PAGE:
For dinner tonight, I made the following:
A kind of brown-rice pilaf that involved sauteeing onion, garlic and lacinato kale (chopped), removing from the pan and then sauteeing a mix of shitake, oyster and cremini mushrooms with a squeeze of lemon juice and some thyme; when those are soft and yummy add cubes of tofu (always press your tofu dry between two plates, with a weight on top, pouring off the water; it creates an airiness inside that allows them to far better absorb the flavors you attach) that have been marinated in a mix of soy sauce, fish sauce, mirin, lemon, garlic and olive oil for a half hour or so. When these have cooked for five minutes or so, add the kale/onion mix, two handfuls of pignoli nuts, and about the same amount of cooked brown rice as the size of the kale-mushroom-tofu mix in the pan — and stir all the ingredients together. I served it with butternut roasted with a sprinkle of cinammon and Sahadi’s Yemeni spice mix.
It was delicious, but it had no name — or nationality. It was something that evolved from considering the available ingredients in my fridge, and the influences of the myriad cuisines that one samples all the time in New York.
What got me thinking about this was this week’s Newsweek piece on Chinese food, based on Jennifer 8. Lee’s book that shows that what passes for “Chinese” in the U.S. wouldn’t really be recognizable in China. There are some interesting notes in there about the impact of immigration policy on the pattern of Chinese restaurant formation, and also some pretty silly observations — “In the 1950s,” she says, “if you ate Chinese food, China itself seemed a lot less threatening.” Uh…. Never mind. (Just picture Nixon and Kissinger in the White House pigging out on General Tso before launching the opening to China…)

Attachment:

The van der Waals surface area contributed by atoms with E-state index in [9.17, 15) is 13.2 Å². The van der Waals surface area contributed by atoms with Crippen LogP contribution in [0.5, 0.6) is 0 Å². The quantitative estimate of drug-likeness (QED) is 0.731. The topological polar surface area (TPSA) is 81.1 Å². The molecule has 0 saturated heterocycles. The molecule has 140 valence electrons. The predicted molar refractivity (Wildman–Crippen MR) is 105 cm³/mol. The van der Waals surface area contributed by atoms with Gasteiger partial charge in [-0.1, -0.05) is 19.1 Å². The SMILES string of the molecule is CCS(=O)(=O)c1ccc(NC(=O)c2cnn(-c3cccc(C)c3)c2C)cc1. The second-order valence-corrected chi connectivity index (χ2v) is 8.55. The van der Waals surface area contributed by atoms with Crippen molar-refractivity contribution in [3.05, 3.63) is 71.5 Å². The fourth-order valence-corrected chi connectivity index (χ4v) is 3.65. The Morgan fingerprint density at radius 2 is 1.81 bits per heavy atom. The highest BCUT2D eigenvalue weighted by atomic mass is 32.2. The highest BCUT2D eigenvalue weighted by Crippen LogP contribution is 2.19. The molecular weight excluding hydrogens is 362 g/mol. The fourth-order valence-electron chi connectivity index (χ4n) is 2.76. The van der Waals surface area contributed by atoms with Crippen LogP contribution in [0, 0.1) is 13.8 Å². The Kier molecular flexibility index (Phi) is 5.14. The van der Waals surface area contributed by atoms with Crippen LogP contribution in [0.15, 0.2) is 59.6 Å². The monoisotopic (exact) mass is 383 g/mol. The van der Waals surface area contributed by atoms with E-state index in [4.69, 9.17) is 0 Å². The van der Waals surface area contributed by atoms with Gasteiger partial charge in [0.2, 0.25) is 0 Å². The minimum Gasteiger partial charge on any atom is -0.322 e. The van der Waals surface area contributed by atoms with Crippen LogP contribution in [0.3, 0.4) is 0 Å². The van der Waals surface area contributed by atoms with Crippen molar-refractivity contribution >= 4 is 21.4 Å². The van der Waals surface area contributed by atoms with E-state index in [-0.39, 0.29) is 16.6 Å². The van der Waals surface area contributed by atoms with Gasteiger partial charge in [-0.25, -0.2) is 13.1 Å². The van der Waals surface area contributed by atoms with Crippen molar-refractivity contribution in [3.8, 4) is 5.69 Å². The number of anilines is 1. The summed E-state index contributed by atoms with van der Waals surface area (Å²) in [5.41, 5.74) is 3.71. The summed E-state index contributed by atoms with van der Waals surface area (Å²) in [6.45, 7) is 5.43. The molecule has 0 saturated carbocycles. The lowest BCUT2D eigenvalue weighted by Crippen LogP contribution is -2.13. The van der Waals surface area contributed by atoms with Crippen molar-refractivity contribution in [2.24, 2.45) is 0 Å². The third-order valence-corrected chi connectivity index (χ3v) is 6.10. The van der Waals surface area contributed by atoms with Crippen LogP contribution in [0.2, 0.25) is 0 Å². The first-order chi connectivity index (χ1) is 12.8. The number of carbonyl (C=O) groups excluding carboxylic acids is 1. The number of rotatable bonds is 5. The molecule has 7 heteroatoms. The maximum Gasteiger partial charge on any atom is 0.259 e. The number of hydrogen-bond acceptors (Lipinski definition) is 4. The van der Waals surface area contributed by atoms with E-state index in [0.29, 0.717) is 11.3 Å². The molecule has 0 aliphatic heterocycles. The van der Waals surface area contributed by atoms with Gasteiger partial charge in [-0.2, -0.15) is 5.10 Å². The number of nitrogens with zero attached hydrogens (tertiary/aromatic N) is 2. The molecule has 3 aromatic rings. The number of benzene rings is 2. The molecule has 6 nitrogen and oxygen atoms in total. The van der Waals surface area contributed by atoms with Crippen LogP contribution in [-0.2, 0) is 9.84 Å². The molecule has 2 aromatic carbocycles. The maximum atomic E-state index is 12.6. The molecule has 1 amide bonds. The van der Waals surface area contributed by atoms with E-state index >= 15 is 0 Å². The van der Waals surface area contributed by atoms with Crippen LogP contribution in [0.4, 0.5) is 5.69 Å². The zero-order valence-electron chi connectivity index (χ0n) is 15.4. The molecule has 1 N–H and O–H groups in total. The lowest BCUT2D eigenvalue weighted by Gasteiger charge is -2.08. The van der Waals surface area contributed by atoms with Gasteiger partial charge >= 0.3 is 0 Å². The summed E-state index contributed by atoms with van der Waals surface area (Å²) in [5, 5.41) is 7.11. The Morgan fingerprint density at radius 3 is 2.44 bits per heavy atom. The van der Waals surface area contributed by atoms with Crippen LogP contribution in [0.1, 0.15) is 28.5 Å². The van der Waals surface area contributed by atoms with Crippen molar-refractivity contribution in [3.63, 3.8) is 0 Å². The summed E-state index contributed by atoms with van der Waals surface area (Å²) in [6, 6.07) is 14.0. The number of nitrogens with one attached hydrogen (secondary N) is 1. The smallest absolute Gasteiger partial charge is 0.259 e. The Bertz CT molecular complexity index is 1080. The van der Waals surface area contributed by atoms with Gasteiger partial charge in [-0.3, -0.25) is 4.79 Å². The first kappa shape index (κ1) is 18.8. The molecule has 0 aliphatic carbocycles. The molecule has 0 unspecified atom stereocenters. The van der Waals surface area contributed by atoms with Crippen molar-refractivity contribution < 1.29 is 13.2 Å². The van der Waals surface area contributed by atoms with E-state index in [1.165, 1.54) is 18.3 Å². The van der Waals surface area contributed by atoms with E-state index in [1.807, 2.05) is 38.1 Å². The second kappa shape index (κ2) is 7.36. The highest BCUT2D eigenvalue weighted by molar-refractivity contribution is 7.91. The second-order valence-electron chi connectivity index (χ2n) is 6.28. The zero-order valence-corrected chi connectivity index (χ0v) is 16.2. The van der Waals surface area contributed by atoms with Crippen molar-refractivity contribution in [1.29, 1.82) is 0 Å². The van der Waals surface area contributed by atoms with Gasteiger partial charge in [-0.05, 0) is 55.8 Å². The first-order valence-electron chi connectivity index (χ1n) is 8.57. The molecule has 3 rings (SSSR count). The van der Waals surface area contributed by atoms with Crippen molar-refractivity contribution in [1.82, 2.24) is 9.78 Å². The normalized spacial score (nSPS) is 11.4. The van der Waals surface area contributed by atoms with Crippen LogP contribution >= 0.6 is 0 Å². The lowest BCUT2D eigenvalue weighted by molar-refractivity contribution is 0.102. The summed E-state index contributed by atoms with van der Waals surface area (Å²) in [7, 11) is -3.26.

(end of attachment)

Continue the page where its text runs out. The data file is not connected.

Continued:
But the basic point she’s making is hardly unique to Chinese food; it applies to most “Diaspora” cuisines. There’s no such thing as “Italian” in Italy, only regional cuisines to which the traditional American-Italian menu would look a little bizarre. I know the same is true for the Russian restaurants of New York, my friend Yuri cracks up laughing when he finds Ukrainian borscht, Polish stuffed cabbage and Uzbek-Jewish plov on the same menu. Don’t get me started on Jewish food, there really is no such thing — we simply took what we liked from the cultures in which we lived, according to our means (which is why the well-to-do Sephardim dine at the sumptuous spice table of the Levant, while us Ostjuden found comfort in such bland and stodgy favorites as gefilte fish, and traditional Baltic fare such as stuffed cabbage etc.)
And then there’s “Indian,” which in the West typically means a polyglot of Bengali and Punjabi delicacies, often bowdlerized and adapted to the West — and some exclusively Western imposters such as mulligatawny soup (invented in the kitchens of the P&O shipping line) and chicken tikka masala which was invented in Birmingham and exported to India for the first time in 1994.
Cuisines have always evolved through patterns of trade and migration, and while Ms. Lee is certainly correct that there’s nothing really “Chinese” about Chinese in the U.S., what she may want to consider is how exclusively Chinese is Chinese (if there is such a thing) in China.
Now go try my recipe, or better still, adapt it and let me know what you discover.